Homeland Security: A Local Concern
The term “homeland security” tends to be applied exclusively to national initiatives. After all, the term rose to popular usage in the wake of the terrorist attacks of 9/11 when the federal government enacted the Homeland Security Act of 2002 and merged several agencies to create the United States Department of Homeland Security. Since then, Homeland Security has worked to prevent terrorist incidents and to respond to various emergencies across the country. The department encompasses such wide-ranging agencies as the Coast Guard, Immigration and Customs Enforcement, the Secret Service, and the Transportation Security Administration. But like most other federal departments, Homeland Security relies upon support from communities all over the nation.
National security and emergency responsiveness begins at the local level. This point is especially true for emergency planning professionals who work to prepare communities for foreseeable natural disasters. For example, emergency planners in California would certainly need to think about what would happen if an earthquake struck. In coastal communities, the threat might be a flood. Cities in the Great Plains would plan for tornadoes.
There’s no way to prevent an earthquake or a tornado, but effective emergency planners will work to minimize the damage caused by these events. The top priority is always to reduce the risk of human casualties. Emergency planners will also strive to protect vital resources communities will need in the event of a natural disaster. Necessities include food, a water supply, and energy sources. Emergency planners might also look at infrastructure issues such as building seawalls in flood zones and retrofitting buildings in earthquake areas.
Emergency response managers help communities work through these situations. They must plan for all types of crises, from natural disasters to hostage situations and chemical spills. Proactively, emergency response managers will create crisis response plans based on available resources, and they will coordinate disaster preparedness training for communities.
After a crisis situation arises, emergency response managers switch gears to reactive work. Working with local law enforcement and emergency personnel, the emergency response manager will lead response efforts. Depending on the situation, tasks could include ordering evacuations, coordinating rescues, and establishing safe zones and shelters. Finally, the emergency manager will address damages caused by the emergency. All of these responses will then be used to shape crisis plans for future emergencies.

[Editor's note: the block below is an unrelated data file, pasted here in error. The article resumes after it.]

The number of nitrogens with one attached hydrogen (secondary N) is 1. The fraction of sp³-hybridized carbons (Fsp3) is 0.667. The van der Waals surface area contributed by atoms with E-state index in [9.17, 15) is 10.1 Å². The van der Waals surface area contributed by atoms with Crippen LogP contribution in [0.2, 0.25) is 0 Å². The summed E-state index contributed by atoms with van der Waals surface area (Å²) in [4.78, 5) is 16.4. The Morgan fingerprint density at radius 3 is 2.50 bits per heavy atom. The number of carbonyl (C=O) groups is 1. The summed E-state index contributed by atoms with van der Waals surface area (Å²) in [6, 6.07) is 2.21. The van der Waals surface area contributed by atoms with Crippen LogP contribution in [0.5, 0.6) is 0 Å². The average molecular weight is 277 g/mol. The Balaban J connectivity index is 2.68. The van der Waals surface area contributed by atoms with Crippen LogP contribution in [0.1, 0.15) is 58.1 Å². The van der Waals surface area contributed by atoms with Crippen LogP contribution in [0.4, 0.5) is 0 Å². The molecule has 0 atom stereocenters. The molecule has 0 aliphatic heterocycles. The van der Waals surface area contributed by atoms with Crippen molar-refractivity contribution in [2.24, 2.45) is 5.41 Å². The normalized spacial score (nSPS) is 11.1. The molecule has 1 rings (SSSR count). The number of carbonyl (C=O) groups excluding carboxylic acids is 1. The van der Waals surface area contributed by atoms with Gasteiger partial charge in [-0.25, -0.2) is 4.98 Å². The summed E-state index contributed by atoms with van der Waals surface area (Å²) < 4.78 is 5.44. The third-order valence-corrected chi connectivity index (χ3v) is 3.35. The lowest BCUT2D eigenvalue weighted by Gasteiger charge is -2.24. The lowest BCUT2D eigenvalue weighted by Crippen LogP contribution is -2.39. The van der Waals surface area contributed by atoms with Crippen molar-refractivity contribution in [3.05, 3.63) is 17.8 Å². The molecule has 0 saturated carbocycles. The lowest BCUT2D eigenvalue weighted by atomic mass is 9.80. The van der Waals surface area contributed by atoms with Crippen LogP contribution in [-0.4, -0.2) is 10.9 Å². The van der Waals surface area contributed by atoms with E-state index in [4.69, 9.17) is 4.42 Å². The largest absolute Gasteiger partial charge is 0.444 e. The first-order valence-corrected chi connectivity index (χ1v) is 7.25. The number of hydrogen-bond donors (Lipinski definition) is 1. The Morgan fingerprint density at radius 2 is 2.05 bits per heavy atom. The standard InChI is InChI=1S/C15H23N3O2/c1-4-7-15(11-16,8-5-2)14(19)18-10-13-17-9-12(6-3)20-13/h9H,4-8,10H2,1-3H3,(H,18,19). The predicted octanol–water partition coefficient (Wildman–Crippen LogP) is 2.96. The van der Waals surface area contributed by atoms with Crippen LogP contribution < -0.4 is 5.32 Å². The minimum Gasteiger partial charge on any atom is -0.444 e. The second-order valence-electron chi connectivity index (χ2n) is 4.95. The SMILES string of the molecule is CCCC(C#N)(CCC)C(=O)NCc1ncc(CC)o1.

But it’s not just public entities that are concerned with issues of homeland security and emergency management. Many private businesses have also taken up the tasks of threat prevention and response. The tasks are similar to job duties performed by governmental emergency managers, but they focus on protecting the people and assets within a business.
Of special interest to the private sector are cyberattacks, which could include the theft of intellectual property, hacking, and the planting of malware. The hacking of the corporate email servers at Sony Pictures Entertainment and other major companies highlighted just how damaging – and embarrassing – cyberattacks can be. Fears over such attacks have spurred job growth for security analysts and other professionals who work to spot and plug weaknesses in computer networks.
Businesses and communities of all sizes can benefit from the practices and principles that the Department of Homeland Security uses on the national and international level. If you would like to learn more about how you can help protect people locally, consider a degree in Homeland Security and Emergency Management.
Written by Erik Siwak, Communications Manager for Bridgepoint Education
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